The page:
AMS Holds Science Expo 2.0

Students used donated iPads to better evaluate and understand global scientific issues.

School science fairs with mere baking soda volcanoes are a thing of the past now that students have their hands on the latest technology.

Amherst Middle School held their First Annual Susan Stitt Global Science Initiative Exposition on Thursday, where students showed off their scientific experiments based on global topics and concerns.

The 190 projects included experiments on problems such as acid rain, salt runoff and methane gas. The students were tasked to relate these global problems on a local level over an eight week span, where they used 21st century skills to communicate and solve problems.

Students were able to use iPads thanks to a generous donation from the Bean Foundation, who gave AMS twenty of the Apple products. The devices have been used to communicate on their projects, engage them on the information and as test devices using the large number of applications available.

For example, one student used an iPad application to test the memories of different subjects, while another used it to test the reaction time of gamers versus non-gamers. Students were also tackling tough issues such as processed sugar’s effect learning, C02 levels and accidental poisoning from medicine.

The Norwin S. and Elizabeth N. Bean Foundation was established in 1967 as a general purpose foundation to serve the communities of Manchester and Amherst and, consistent with the wishes of the founders, grants are made in the fields of arts and humanities, education, environment, health, human services, and public/society benefit.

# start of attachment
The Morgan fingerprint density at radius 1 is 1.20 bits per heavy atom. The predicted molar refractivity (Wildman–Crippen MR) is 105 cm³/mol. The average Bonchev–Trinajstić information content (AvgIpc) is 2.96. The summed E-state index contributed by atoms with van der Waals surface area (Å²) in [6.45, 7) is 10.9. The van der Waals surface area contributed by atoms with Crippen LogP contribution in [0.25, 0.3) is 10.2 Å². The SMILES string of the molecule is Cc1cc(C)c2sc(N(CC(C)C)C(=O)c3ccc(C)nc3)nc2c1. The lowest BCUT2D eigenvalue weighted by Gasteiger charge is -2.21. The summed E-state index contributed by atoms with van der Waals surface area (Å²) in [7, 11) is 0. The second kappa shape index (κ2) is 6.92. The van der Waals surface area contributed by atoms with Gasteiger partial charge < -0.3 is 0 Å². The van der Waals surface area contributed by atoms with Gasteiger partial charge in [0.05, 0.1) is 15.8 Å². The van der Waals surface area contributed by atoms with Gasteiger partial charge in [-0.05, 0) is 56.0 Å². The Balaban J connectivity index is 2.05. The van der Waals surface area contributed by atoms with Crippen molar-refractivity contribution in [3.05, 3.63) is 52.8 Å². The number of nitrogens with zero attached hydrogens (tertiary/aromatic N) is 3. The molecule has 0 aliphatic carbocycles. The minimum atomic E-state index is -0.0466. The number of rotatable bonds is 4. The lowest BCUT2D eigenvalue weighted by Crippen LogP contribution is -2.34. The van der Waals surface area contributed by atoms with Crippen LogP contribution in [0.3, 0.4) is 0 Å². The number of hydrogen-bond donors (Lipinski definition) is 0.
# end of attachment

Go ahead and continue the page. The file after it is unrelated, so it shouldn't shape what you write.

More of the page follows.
Susan Stitt had served as chair of the Bean Foundation prior to her passing last year from breast cancer. She had also been a member of the Amherst School Board for nine years, where she served as chairperson for seven of those years.

Her husband, Steve Stitt, said that his wife was a great supporter of technology and innovative methods of teaching during her time working with Amherst schools.

“My wife really felt the future was bringing the whole world together,” he said. “You can start from a little town, then the country and then the world.”

Stitt said that his wife lives on in spirit, as students use the latest technology donated from her foundation to learn essential skills to succeed in a fast-evolving world. The young students are showing no problems assimilating their learning into the 21st Century.

“[The iPad] was a lot better than computers because there are a lot more apps to use,” said AMS student Jack Arnold. “Working on my project was a lot easier.”

Faculty were also using the iPads to take pictures/video of the event to share with others. The focus on applying this  new technology on global issues has been readily accepted by the science department. There are plans to expand the program and keep looking for the newest technology to connect the students to the world around them.

“We want to truly engage the kids about these topics,” said science teacher Linda Farrington.

Robert Michaelson April 20, 2012 at 02:36 PM
The kids were filled with enthusiasm yesterday, and their knowledge on their topics was impressive. Congratulations to Amherst Middle School for hosting another fine event!
Steve Stitt April 21, 2012 at 03:08 PM
I really enjoyed talking to the students about their projects. My wife would have been very happy with the enthusiasm they showed and their understanding of the global issues that they are going to have to understand and solve for future generations.
Joe Liddell Jr. April 21, 2012 at 03:58 PM
Cheers to all the parents and family who went to the science fair and looked at the kids' projects. Students put their heart and soul into their projects, but don't always get much attention or the awards. Often these are the harder to grasp projects that take some time to understand. So I try to find the kid that isn't getting a lot of attention and ask them about their project. It's pretty amazing what these young minds are thinking.


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